Thank You, Harry Potter.

Like most people of my age, my age being 22, Harry Potter will always hold a special place in my heart. I have so many fond memories from my childhood that relate to Harry Potter. At eight I started my very own Harry Potter magazine that included in-depth looks into each character, documenting how far I’d read into the book and which parts were my favourites. I seem to remember being hysterical with laughter when, thanks to Hagrid, Dudley sprouted a pigs tail. My entire bedroom was adorned with HP, I was a merchandisers dream, if you slapped the name Harry Potter on it I would pester my parents to buy it! Admittedly most of the time my parents would say no, the disappointment of Christmas 2002 still leaves a bitter taste in my mouth. I’d asked my parents for a Harry Potter wand, it lit up AND had sound effects! Incredible. However I was given a Quidditch broom, this was basically a plastic broom with a tiny screen in the handle that let you play a very pixilated game of Quiditch, rather disappointing. You can imagine my embarrassment on Christmas day when I went out onto the street to do the annual ‘show off your main present’ showcase with my friends. Everyone was scooting around on shiny new bikes and rollerblades, I was stood in my front garden with a broom in-between my legs that made occasional swooshing noises.

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The most important memory or should I say memories I have thanks to Harry Potter are the countless nights my Dad would take me up to bed to read the stories aloud. I was probably too old to be getting a bedtime story but I think Dad was enjoying the books just as much as I was. I have an amazing relationship with my Dad and I will always look back at those days with a smile on my face. Have you ever met a seven year old excited to go to bed? Well I was, if it was Dads day off that meant I’d be getting a story. He’s a bit of an introvert my Father, he’s very quite around new people and tends to be the serious one of our family so who’d have thought he could produce such a convincing Dobby voice?! Each character had their own distinctive voice and way of speaking, if I could’ve I’d have nominated him for an Oscar.

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As a late Christmas gift (thank you post office) I gave my friend Heather a time turner necklace. She was pretty pleased with it and spent the entire evening showing it off to everybody, even those who had no idea that this was Hermiones time manipulating piece of jewellery. Silly muggles. When I got home the following day I was inspired to start rereading the series. I was half way through the first paragraph of The Philosophers Stone when all the fond memories and feelings came rushing back to me.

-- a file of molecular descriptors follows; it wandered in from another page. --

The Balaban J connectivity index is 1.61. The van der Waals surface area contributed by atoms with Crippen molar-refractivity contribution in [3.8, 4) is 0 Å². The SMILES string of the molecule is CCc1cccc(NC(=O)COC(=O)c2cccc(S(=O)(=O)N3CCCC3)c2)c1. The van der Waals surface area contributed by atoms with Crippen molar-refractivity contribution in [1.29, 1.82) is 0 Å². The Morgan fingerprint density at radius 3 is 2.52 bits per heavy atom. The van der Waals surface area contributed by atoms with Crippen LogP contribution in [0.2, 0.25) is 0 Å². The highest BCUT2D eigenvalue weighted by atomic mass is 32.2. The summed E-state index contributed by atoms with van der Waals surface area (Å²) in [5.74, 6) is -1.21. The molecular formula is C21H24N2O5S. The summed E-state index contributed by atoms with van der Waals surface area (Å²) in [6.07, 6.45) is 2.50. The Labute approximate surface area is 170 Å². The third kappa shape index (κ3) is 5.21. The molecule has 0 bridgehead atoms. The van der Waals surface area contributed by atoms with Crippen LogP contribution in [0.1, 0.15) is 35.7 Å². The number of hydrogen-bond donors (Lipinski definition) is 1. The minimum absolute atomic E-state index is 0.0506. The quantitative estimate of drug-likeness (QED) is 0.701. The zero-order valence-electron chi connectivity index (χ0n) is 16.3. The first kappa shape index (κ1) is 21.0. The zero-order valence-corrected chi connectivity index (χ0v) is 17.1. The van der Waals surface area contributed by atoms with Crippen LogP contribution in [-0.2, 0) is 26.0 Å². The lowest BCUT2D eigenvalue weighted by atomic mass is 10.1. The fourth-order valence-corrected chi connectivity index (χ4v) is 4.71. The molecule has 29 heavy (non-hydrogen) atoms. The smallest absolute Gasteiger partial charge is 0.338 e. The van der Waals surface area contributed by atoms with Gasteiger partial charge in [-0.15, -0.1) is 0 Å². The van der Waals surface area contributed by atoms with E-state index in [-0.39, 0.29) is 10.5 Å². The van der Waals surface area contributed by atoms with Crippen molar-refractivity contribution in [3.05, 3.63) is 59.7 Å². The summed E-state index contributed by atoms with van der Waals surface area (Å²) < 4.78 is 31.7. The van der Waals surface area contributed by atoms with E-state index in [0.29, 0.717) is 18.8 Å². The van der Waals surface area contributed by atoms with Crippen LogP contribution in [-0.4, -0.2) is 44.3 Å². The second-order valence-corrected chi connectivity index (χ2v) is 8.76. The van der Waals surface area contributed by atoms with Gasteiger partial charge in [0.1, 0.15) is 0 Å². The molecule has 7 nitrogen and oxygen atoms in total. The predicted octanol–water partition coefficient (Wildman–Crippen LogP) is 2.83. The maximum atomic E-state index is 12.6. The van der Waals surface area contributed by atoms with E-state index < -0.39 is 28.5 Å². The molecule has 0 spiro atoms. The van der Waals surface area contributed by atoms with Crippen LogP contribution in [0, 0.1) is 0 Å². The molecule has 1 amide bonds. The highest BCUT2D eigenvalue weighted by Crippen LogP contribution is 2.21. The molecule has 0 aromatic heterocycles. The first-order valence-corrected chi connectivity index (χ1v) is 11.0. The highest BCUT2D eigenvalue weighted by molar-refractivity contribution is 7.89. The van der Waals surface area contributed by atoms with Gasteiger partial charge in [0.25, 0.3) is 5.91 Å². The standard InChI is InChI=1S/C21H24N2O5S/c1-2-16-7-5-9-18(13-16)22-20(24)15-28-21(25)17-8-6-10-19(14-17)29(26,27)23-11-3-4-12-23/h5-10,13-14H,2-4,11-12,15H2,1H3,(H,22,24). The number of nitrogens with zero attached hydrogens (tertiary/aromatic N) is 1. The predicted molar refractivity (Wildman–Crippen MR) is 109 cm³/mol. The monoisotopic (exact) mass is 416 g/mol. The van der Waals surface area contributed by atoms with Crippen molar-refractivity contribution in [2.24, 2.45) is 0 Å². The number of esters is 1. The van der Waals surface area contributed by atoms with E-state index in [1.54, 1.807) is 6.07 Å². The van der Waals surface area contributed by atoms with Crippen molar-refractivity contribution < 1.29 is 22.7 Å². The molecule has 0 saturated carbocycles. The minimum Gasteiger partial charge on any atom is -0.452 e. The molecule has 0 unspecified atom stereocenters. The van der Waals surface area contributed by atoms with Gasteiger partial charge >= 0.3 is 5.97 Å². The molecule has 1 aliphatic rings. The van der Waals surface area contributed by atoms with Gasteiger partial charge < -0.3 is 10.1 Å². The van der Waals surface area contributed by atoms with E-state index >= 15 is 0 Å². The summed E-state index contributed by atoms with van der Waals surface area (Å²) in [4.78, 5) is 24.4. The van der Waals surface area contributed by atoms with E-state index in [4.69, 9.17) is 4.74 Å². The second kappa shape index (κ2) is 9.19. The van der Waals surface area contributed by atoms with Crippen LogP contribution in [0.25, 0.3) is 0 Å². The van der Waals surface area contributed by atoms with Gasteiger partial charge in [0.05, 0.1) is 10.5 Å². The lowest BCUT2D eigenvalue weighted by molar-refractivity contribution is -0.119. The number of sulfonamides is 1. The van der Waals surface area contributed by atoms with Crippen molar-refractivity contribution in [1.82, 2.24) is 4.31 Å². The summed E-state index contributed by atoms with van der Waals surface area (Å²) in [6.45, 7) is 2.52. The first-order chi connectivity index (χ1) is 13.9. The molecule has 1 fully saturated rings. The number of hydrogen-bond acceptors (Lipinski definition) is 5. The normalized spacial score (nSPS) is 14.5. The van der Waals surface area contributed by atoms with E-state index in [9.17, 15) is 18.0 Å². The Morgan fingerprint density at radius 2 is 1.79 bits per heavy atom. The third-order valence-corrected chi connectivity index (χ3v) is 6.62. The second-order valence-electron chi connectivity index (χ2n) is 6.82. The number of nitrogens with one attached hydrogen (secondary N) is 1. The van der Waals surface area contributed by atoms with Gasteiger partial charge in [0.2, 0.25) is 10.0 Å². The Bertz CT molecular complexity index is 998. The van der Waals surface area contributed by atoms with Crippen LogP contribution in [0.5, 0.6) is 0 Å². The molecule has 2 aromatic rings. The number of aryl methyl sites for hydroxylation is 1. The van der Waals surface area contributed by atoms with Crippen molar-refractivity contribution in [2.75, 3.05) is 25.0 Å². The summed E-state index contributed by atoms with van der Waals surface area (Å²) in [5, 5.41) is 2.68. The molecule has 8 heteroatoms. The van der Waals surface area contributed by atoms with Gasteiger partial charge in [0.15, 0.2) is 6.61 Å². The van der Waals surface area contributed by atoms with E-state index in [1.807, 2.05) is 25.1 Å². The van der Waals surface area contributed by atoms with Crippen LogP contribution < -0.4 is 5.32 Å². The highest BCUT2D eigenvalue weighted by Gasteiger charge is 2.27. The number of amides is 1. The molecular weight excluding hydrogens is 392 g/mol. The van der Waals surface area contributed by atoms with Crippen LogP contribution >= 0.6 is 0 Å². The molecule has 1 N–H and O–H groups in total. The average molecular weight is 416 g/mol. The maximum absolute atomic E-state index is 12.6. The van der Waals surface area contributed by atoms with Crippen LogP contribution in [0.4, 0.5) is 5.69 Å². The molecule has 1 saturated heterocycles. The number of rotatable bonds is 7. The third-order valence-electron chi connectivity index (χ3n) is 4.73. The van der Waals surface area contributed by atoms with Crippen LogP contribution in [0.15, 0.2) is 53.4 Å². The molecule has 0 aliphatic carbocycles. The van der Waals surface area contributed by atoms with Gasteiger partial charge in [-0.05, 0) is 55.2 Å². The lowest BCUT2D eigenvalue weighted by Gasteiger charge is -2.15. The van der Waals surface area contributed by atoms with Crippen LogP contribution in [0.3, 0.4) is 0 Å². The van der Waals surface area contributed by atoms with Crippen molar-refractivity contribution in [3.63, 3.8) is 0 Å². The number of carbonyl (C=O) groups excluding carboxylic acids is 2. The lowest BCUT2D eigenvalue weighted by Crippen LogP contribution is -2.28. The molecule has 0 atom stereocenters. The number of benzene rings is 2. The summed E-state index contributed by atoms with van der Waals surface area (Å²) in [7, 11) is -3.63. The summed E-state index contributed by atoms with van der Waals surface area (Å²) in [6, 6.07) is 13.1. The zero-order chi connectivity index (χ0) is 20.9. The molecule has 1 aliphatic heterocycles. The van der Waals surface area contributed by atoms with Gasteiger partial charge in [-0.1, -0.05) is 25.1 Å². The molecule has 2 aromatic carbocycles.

I’ve heard so many stories of how Harry Potter and J.K Rowling have had a positive affect on peoples lives, so I’d like to say – thank you J.K Rowling for giving me and my Dad some of the happiest memories we have.

BookShelf Tour Part One

We begin our bookcase tour with ‘The Read Shelf’ the title is pretty self explanatory but for those of us who are yet to have our morning cup of tea, ‘The Read Shelf’ is where all the books I have finished reading are put out to pasture. As you can see from the picture below this bookcase is full! I’ve even begun to pile books on top of it which is so unsightly and does not agree with my tidy tendencies. The logical thing to do would be to give some of these dusty reads to a new home where they can be lovingly consumed by somebody else.

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However, I rarely part with my books, I enjoy seeing them sat on my shelves, each one holds a special memory for me and only me. The Fault in Our Stars by John Green, read during the week I was locked in my home whilst I nursed Jonathan through his norovirus.

The Secret Garden by Frances Hodgson Burnet, a gift from Jonathan to say thank for nursing him through said virus.

Tipping The Velvet  by Sarah Waters, getting over halfway through before realising this book was very much a book about lesbians. Then very British-ly blushing on the bus whilst devouring  a rather steamy scene between Nan and Kitty.

I can sit by my bookcase scanning through these finished books smiling to myself as I think about their characters, the way their stories stayed with me and what I where I was in my life whilst I enjoyed them. Please tell me I’m not the only person who does this? Also to be taken into account is that I’m a bit of a hoarder when it comes to books!

So without further adue may I please properly introduce ‘The Read Shelf’..